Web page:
$250 a taste

ENO in Chicago is offering what they call a once in a lifetime experience this Friday. They are opening a few bottle of 1945 Latour. The rub, its $250 a taste and $750 a glass. All I can say is "Geezus!". Would you ever pay $250 for a 2 oz. sample of wine? Seems if I could afford to drop that kind of money on a 2 oz. sample, I could afford the bottle (priced from $2500-$5800 on What are your thoughts? Are you going?

Tuesday, September 25, 2007

2003 Bordeaux Tasting

I just spent a fantastic evening with the folks at Binny's Schaumburg. The wine manager put on a fabulous sit down tasting of Bordeaux. All told we sampled 6 wines from the 2003 vintage, each from a different region in Bordeaux. Tasting of each wine included extensive discussion on the region's wines, soil, and location.

The tasting was well organized. When my wife and I arrived, we were checked off the reservation list, and offered a seat. At each seat there was a map of Bordeaux, a description of each region we tasted from, a pencil, water, and 6 stems each with a couple ounces of wine. The wine was already poured and had had about half an hour to breathe. All told there was space for about 30 people to attend, and most of the seats were filled.

The wines seemed carefully selected. Each wine was a high quality example of the DOC it was from. Prices ranged from $23.99 to $54.99, and each one seemed worth the price.

The tasting consisted of a short discussion on the characteristics of the region, and a guided evaluation of the wine as we tasted it. I was very impressed with the guided portion of the tasting. Each time we were asked to evaluate the color, the bouquet, and the palate. What was most impressive about this process was the pace at which it was conducted. It is often the case that someone guiding me through the tasting of a wine will shout out descriptors before the wine has hit my lips, putting me at a handicap for making up my own mind. In this case the instructor's timing was such that I had time to consider the wine and what I thought before he added his own opinion to mine. He acted more as a sounding board for the group than a definitive authority. In fact I think it was an excellent opportunity to calibrate my own thoughts against his. At one point I suggested that the wine had a black licorice component to it; The instructor suggested that anise might be a better descriptor in this case. In another case, after we swirled and sniffed, he announced that the pronounced aroma was "pencil lead" which is a distinctive character of Paullac.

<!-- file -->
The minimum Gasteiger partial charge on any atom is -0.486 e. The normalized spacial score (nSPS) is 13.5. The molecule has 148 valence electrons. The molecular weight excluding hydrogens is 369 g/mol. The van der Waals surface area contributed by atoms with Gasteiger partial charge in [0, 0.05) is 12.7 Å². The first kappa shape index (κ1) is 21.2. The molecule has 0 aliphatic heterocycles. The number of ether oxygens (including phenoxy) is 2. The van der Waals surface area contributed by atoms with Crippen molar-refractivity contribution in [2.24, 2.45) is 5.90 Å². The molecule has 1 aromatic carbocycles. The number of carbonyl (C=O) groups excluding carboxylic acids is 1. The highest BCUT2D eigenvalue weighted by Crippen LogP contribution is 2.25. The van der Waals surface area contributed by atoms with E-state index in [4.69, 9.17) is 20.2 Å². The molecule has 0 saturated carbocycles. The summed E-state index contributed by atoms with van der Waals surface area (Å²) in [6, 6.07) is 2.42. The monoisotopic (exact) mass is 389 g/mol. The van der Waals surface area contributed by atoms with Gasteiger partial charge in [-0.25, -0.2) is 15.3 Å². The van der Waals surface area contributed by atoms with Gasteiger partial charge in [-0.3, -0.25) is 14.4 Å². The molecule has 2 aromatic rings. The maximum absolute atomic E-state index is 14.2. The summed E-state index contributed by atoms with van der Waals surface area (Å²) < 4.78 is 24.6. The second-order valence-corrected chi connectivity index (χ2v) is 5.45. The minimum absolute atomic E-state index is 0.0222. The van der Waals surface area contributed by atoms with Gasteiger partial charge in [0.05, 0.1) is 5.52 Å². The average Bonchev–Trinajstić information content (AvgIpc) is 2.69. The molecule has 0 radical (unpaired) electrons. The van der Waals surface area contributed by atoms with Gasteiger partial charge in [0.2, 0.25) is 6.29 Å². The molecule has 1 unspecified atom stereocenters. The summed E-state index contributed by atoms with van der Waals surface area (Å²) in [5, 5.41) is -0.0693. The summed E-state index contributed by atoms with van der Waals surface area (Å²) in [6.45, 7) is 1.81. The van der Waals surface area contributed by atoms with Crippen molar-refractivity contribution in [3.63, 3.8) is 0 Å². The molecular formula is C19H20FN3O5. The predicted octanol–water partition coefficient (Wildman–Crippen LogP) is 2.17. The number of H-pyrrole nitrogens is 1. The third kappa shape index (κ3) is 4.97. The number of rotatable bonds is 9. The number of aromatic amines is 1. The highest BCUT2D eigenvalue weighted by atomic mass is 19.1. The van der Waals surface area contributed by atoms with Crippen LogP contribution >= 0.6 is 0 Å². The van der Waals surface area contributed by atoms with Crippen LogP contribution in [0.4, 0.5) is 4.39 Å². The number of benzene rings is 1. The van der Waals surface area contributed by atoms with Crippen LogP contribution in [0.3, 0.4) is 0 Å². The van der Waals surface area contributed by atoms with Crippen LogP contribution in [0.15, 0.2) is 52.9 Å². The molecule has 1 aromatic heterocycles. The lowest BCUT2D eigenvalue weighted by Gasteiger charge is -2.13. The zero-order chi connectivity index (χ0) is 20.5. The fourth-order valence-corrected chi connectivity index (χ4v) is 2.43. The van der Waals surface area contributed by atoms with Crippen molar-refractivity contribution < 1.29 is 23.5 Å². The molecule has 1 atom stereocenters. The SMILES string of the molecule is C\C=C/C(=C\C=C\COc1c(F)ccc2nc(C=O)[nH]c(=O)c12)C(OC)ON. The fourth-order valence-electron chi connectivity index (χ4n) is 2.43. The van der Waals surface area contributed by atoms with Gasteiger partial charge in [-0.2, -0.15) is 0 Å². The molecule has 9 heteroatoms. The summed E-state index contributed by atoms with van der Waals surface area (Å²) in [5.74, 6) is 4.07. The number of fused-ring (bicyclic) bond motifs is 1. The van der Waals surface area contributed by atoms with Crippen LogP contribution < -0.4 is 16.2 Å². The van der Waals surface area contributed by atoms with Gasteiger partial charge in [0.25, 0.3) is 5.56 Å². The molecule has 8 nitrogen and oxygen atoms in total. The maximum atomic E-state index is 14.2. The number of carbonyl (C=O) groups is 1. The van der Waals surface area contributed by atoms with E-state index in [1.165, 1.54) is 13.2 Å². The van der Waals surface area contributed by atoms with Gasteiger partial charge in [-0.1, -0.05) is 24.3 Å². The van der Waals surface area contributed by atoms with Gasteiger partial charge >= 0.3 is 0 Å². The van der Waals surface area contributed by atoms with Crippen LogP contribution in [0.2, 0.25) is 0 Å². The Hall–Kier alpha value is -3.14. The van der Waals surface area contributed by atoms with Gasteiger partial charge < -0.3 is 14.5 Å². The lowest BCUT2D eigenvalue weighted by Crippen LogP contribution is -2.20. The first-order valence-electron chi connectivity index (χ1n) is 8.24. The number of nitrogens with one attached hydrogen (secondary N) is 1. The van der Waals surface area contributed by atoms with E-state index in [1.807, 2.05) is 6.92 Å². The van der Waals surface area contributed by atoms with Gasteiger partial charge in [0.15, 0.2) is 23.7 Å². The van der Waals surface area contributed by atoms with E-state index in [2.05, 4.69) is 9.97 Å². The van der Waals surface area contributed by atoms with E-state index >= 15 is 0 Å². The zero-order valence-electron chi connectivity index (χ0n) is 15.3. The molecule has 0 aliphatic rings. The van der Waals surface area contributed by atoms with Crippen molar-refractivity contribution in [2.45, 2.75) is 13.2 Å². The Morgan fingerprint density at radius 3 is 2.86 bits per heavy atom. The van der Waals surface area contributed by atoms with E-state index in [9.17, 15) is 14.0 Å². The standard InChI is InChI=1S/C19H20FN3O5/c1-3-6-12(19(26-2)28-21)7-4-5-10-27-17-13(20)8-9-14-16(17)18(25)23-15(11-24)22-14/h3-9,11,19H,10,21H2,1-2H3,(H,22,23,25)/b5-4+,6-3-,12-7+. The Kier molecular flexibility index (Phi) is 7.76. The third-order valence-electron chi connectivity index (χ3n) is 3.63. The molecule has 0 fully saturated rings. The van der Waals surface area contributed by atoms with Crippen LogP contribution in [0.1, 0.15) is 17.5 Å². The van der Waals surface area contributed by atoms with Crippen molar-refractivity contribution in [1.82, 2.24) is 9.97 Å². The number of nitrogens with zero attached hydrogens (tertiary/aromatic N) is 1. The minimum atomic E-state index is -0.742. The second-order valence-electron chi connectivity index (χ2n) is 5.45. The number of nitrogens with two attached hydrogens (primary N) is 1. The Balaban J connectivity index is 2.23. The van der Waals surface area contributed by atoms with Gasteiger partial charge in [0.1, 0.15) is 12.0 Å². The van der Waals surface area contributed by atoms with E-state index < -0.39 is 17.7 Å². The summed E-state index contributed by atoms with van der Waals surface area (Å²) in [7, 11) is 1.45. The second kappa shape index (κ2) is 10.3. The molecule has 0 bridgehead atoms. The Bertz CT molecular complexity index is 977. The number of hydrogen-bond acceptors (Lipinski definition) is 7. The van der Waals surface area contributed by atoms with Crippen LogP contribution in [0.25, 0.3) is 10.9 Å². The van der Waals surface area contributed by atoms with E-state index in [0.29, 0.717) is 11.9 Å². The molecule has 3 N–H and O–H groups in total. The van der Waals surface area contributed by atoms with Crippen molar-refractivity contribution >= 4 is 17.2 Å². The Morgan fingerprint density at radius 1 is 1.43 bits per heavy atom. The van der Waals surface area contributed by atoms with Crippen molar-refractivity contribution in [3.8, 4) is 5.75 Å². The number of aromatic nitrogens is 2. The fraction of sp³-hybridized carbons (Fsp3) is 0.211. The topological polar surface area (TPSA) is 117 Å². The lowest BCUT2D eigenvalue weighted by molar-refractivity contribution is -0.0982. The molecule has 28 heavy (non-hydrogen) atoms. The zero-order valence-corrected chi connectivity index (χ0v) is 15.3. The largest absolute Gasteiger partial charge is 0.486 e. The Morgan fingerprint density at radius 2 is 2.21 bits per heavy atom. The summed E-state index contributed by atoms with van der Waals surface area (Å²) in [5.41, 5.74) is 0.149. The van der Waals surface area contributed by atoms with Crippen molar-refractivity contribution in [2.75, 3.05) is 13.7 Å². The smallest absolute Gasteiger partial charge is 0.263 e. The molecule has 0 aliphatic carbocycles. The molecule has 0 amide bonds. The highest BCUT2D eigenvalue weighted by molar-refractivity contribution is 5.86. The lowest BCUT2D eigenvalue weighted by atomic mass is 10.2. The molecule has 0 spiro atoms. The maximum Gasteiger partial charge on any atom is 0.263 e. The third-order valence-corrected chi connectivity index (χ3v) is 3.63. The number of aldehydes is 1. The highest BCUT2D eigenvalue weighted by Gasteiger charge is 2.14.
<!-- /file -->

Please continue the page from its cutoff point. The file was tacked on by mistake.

One of the interesting things about a sit down exercise like this is the ability to go back to a wine from the beginning and try it again. I always feel like it takes a little bit of a warming up period to be able to pick out the nuances of a wine. Having that sample in front of me to go back to is always a good way to get the most out of a tasting experience.